Customize your JAMA Network experience by selecting one or more topics from the list below.
Baker L, Wagner TH, Singer S, Bundorf MK. Use of the Internet and E-mail for Health Care Information: Results From a National Survey. JAMA. 2003;289(18):2400–2406. doi:https://doi.org/10.1001/jama.289.18.2400
Author Affiliations: Department of Health Research and Policy, Stanford University School of Medicine (Drs Baker, Wagner, and Bundorf), and Center for Health Policy and Center for Primary Care and Outcomes Research, Stanford University (Drs Baker, Wagner, and Bundorf and Ms Singer), Stanford, Calif; National Bureau of Economic Research, Cambridge, Mass (Drs Baker and Bundorf); and VA Health Services Research and Development Health Economics Resource Center, VA Palo Alto Health Care System, Palo Alto, Calif (Dr Wagner).
Context The Internet has attracted considerable attention as a means to improve
health and health care delivery, but it is not clear how prevalent Internet
use for health care really is or what impact it has on health care utilization.
Available estimates of use and impact vary widely. Without accurate estimates
of use and effects, it is difficult to focus policy discussions or design
appropriate policy activities.
Objectives To measure the extent of Internet use for health care among a representative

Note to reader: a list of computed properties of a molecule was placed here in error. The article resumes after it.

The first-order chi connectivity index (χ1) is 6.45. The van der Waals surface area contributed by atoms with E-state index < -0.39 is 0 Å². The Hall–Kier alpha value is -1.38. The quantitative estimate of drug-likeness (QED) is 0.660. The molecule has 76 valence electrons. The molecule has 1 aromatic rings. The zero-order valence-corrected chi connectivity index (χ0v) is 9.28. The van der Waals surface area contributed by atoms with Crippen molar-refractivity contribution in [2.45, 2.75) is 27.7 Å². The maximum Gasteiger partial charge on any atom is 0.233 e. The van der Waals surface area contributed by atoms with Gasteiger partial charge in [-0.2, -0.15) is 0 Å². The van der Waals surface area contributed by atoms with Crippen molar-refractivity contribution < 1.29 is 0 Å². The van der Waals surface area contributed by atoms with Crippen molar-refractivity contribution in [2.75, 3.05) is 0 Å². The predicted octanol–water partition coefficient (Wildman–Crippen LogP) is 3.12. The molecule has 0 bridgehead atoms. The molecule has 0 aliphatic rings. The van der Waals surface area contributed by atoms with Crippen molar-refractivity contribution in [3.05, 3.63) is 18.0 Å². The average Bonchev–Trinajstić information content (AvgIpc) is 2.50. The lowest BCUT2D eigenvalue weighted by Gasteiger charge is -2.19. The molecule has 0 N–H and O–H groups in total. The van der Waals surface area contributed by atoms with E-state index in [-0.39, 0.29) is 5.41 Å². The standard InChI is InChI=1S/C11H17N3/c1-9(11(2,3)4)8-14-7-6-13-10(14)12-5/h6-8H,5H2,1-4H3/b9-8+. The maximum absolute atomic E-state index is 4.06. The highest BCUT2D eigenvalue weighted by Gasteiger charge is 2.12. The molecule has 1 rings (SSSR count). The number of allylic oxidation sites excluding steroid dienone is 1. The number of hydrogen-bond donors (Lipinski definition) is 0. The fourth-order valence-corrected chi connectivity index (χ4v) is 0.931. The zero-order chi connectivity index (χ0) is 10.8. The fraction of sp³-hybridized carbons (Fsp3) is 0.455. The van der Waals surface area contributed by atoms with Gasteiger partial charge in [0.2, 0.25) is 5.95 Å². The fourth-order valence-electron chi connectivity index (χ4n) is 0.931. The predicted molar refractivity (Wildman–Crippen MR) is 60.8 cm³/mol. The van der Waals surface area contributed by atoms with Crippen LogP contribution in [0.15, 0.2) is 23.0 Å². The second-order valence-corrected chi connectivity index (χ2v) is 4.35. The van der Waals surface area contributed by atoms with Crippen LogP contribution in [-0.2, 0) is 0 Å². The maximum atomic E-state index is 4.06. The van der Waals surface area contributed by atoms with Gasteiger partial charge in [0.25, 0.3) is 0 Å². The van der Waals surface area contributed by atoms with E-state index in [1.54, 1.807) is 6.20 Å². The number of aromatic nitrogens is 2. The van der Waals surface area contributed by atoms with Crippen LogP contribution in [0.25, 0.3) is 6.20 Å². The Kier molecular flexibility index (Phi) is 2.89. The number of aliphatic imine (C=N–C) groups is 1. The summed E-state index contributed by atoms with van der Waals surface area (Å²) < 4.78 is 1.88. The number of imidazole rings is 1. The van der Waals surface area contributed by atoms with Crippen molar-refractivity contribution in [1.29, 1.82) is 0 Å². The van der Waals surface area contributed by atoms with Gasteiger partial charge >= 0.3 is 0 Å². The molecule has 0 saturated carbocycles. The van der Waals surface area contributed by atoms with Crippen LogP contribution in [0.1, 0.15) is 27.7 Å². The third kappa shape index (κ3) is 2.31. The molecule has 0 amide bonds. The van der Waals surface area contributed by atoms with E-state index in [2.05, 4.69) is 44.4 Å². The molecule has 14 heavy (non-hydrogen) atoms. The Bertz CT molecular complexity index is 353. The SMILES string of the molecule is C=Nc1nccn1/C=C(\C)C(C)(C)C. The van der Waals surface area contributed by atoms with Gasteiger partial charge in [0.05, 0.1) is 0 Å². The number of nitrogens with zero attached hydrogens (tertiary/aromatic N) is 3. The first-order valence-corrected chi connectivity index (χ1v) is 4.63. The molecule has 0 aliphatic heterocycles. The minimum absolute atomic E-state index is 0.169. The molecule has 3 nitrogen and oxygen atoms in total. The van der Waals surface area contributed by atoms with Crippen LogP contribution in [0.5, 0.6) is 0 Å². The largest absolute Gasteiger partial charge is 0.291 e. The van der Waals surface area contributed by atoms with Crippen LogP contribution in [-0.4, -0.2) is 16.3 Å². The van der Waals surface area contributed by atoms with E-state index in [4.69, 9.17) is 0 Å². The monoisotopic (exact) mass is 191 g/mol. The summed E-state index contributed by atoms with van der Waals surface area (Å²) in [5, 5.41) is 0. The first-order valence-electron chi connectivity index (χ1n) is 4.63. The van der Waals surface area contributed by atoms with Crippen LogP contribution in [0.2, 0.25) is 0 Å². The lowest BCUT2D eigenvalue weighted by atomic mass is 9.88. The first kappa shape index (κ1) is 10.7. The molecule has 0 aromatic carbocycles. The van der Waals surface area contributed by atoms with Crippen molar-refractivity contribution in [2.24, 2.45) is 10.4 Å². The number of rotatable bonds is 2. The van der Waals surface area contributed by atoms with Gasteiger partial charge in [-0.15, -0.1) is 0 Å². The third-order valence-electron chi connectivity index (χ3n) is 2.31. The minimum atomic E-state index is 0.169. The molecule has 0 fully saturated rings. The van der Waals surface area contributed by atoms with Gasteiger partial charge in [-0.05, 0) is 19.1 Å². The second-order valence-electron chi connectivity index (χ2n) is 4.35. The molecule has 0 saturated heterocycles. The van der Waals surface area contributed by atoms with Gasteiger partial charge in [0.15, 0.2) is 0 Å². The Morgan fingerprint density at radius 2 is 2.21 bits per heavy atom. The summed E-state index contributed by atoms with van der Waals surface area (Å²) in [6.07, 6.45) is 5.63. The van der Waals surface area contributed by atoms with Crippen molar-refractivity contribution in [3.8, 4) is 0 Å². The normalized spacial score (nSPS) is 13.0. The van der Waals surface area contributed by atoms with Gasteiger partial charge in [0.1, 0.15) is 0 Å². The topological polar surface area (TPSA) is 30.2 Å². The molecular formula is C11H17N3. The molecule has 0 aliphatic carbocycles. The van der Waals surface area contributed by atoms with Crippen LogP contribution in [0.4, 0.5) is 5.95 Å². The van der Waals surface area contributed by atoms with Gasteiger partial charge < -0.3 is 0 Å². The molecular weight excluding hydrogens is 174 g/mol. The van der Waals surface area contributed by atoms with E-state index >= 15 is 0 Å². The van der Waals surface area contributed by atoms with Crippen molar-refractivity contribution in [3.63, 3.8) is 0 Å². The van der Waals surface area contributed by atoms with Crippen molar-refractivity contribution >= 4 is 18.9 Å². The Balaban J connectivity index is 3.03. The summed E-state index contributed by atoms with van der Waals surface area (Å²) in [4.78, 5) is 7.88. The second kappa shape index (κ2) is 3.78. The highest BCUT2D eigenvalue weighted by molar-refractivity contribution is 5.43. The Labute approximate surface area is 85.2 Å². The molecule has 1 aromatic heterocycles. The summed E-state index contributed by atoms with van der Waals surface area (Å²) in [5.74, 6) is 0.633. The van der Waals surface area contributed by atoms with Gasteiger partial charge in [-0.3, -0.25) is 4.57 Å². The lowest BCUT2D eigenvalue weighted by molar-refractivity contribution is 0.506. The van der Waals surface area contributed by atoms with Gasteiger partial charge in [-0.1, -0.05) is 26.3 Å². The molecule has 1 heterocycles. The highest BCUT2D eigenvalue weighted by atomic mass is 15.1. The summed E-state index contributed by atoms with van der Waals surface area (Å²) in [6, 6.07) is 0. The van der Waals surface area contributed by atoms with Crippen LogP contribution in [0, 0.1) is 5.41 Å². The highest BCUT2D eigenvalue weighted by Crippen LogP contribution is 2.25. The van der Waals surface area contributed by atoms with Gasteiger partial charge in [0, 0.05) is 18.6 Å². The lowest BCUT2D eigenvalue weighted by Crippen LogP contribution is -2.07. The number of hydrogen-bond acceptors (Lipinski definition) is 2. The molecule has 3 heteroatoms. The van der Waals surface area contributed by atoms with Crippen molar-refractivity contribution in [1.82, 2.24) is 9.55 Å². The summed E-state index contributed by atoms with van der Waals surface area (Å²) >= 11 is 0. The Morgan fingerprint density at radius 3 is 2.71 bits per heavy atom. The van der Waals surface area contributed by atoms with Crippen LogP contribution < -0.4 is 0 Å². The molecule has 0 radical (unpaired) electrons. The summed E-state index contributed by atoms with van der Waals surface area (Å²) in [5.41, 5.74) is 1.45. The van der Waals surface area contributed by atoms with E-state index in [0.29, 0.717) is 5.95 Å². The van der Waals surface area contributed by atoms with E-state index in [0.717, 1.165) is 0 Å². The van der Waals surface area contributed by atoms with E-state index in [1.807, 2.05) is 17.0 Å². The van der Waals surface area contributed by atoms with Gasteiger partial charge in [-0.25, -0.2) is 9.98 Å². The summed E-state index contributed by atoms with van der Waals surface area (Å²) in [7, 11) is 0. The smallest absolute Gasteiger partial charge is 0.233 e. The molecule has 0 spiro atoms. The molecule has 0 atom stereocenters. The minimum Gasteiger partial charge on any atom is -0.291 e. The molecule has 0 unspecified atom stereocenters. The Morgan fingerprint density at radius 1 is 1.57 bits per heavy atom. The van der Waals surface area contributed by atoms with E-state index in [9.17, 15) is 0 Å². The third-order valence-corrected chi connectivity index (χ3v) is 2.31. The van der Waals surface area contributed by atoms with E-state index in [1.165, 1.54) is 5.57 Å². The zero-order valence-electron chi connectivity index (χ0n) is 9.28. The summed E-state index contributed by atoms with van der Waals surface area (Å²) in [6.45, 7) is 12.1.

sample of the US population, to examine the prevalence of e-mail use for health
care, and to examine the effects that Internet and e-mail use has on users'
knowledge about health care matters and their use of the health care system.
Design, Setting, and Participants Survey conducted in December 2001 and January 2002 among a sample drawn
from a research panel of more than 60 000 US households developed and
maintained by Knowledge Networks. Responses were analyzed from 4764 individuals
aged 21 years or older who were self-reported Internet users.
Main Outcome Measures Self-reported rates in the past year of Internet and e-mail use to obtain
information related to health, contact health care professionals, and obtain
prescriptions; perceived effects of Internet and e-mail use on health care
Results Approximately 40% of respondents with Internet access reported using
the Internet to look for advice or information about health or health care
in 2001. Six percent reported using e-mail to contact a physician or other
health care professional. About one third of those using the Internet for
health reported that using the Internet affected a decision about health or
their health care, but very few reported impacts on measurable health care
utilization; 94% said that Internet use had no effect on the number of physician
visits they had and 93% said it had no effect on the number of telephone contacts.
Five percent or less reported use of the Internet to obtain prescriptions
or purchase pharmaceutical products.
Conclusions Although many people use the Internet for health information, use is
not as common as is sometimes reported. Effects on actual health care utilization
are also less substantial than some have claimed. Discussions of the role
of the Internet in health care and the development of policies that might
influence this role should not presume that use of the Internet for health
information is universal or that the Internet strongly influences health care
Create a personal account or sign in to: